|| Linda A. Watson, AHIP
Theme and Priorities for 2002/03
I want MLA to be recognized as the association
of the most visible, trusted, and respected health information professionals
in the world, based on clear evidence that the members make a positive
difference in the quality of health in the world.
For this bold statement
to become a reality within the next decade, we need to call upon our individual
expertise, energy, and commitment, as well as our collective strength
in numbers, our collective intelligence, and our collective voice. We
have a strong foundation on which to build, established by recent MLA
presidents and boards and carried forth by the creativity and dedication
of MLA members and headquarters staff.
With the following specific goals for 2002/03, we will
continue our journey together into the new century.
1. Cultivate an Expanded and Energized Workforce
(Our Collective Strength in Numbers)
The challenge of MLA's demographics is clear: we are a
graying profession and must recruit new members as one of our highest
priorities. The response to the challenge will mean telling the story
of the value and joy of our work in such a compelling fashion as to attract
new members to our profession and nurture them through our association.
A. Identify and support the next generation health
- Build on the work of the Task Force to Plan Recruitment
for the Twenty-First Century Workforce and develop a process for personalizing
and customizing our outreach to potential new members.
- Follow up on the insights gained at the Informationist
- Build on the spirit of Laura Bushs proposal
to recruit new librarians.
- Develop more targeted and defined relationships with
the faculties of graduate schools of library and information science
and informatics programs and more fully engage the students with the
work of our association.
B. Serve the needs of members and engage their
energy and creativity in the life of the association; seek 100% participation
and deliver a 110% return on investment
- Assess member needs at various stages of their careers
and develop ways to respond. Use member information to customize products
- Engage the MLA Fellows in describing and transmitting
our culture, traditions, and values in compelling ways to our own members
- Continue building the virtual MLA, an anytime,
anywhere association that adds value to our members through technology.
2. Foster a Learning and Evidence-Based Culture
(Our Collective Intelligence)
MLA should support members' personal mastery by harnessing
the lessons of proven practice and forging new directions using the principles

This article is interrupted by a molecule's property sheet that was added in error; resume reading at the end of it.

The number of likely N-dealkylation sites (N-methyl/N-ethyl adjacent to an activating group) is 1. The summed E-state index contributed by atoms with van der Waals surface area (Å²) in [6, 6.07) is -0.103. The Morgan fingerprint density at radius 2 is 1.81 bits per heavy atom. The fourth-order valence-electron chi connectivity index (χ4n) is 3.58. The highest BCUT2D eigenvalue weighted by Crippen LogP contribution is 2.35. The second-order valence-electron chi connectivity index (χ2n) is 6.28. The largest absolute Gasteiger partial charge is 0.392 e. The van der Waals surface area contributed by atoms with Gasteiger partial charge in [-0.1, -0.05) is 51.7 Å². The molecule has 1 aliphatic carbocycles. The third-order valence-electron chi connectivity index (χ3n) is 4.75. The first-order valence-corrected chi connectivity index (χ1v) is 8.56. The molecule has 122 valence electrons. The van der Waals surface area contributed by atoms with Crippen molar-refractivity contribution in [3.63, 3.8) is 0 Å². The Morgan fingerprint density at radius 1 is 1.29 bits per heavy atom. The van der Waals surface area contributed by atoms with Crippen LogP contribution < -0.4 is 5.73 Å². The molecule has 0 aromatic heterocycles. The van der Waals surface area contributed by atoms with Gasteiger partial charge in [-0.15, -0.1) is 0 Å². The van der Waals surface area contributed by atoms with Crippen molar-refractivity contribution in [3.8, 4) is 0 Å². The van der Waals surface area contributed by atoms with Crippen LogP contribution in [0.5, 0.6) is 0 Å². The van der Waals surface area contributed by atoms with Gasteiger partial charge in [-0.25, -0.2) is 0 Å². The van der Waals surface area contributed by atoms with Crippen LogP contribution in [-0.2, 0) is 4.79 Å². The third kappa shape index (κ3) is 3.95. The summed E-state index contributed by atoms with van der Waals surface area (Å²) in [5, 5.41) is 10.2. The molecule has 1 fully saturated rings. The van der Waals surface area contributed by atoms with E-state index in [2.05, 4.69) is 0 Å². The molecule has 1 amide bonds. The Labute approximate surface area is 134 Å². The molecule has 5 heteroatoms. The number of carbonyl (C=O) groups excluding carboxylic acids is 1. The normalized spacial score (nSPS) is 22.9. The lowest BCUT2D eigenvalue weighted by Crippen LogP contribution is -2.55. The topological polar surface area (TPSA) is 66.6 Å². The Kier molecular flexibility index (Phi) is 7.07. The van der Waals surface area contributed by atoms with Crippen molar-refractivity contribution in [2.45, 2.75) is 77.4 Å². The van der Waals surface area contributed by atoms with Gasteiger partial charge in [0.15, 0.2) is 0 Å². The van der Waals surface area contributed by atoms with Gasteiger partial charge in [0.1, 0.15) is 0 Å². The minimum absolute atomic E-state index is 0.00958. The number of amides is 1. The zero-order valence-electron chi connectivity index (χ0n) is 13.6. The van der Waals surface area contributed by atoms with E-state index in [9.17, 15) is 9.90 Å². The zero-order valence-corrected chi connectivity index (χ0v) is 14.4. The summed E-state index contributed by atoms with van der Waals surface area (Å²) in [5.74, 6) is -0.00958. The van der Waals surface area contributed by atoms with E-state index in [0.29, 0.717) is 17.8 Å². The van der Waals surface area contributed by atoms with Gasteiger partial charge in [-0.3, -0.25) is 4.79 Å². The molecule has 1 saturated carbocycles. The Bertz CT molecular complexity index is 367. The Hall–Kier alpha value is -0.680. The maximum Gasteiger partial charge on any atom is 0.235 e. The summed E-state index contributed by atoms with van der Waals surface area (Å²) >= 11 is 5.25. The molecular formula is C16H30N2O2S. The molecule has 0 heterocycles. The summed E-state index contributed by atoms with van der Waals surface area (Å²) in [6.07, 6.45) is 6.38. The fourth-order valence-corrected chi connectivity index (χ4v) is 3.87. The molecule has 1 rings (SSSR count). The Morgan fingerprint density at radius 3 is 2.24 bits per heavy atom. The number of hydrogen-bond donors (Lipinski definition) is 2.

of evidence-based practice. We should also seek ways to repackage our
knowledge for wider audiences.
A. Acquire, apply, and share what we already know
- Create a Knowledge Marketplace on MLANET
by capturing, organizing, and promoting the explicit knowledge of members.
- Promote our official journal, Journal of the Medical
Library Association, as the core of our knowledgebase and extend
its value beyond our membership.
- Digitize our core practice handbooks
and other publications to enhance access to and derivative use of
our collective knowledge over time and provide for continuous updating.
- Encourage members to submit best practices, such
as development of expert searching guidelines or posting of teaching
syllabi, for placement on MLANET.
- Develop more powerful searching and data-mining
capability across all of MLANET to make the richness of individual
unit content more accessible and useful.
- Build on the work of MLAs Center of Excellence
to enhance member access to the knowledge assets of our association
and promote the value of the Academy of Health Information Professionals
as a framework for continuous learning.
B. Generate new knowledge
- Invigorate and support an MLA and member research
agenda including making research a more comprehensive and visible presence
- Leverage our resources by seeking opportunities to
partner with other agencies, organizations, and educational institutions
to conduct joint research.
- Promote new knowledge and foster MLAs research
agenda through funding the Donald A. B. Lindberg Research Fellowship
and selecting the first scholar.
3. Reach a Shared Community of Users to Improve Health
(Our Collective Voice)
There are many players who support health information
literacy as a way to improve health. These players included governmental
agencies, foundations, professional associations, private sector businesses,
health care and public health professionals, patient educators, and health
information professionals. MLA has developed a track record in consumer
health-information training and delivery of quality information. We need
to determine the most effective next steps. There are also real and potential
barriers to access to necessary information against which MLA needs to
take strong and thoughtful positions.
A. Define MLAs role in health information
literacy and articulate it aggressively to both consumers and other players
- Seek partnerships that complement and leverage the
contributions and skills of MLA and its members including national,
regional, and local health information literacy efforts.
- Explore adapting the American Library Associations
@your library campaign as health @your library.
- Continue to work with PCI, MLAs public relations
firm, to communicate the value of health information professionals to
B. Continue MLAs advocacy role in national
information policy, legislation, and funding, especially that which has
impact on biomedical research, health care, and scholarly communication.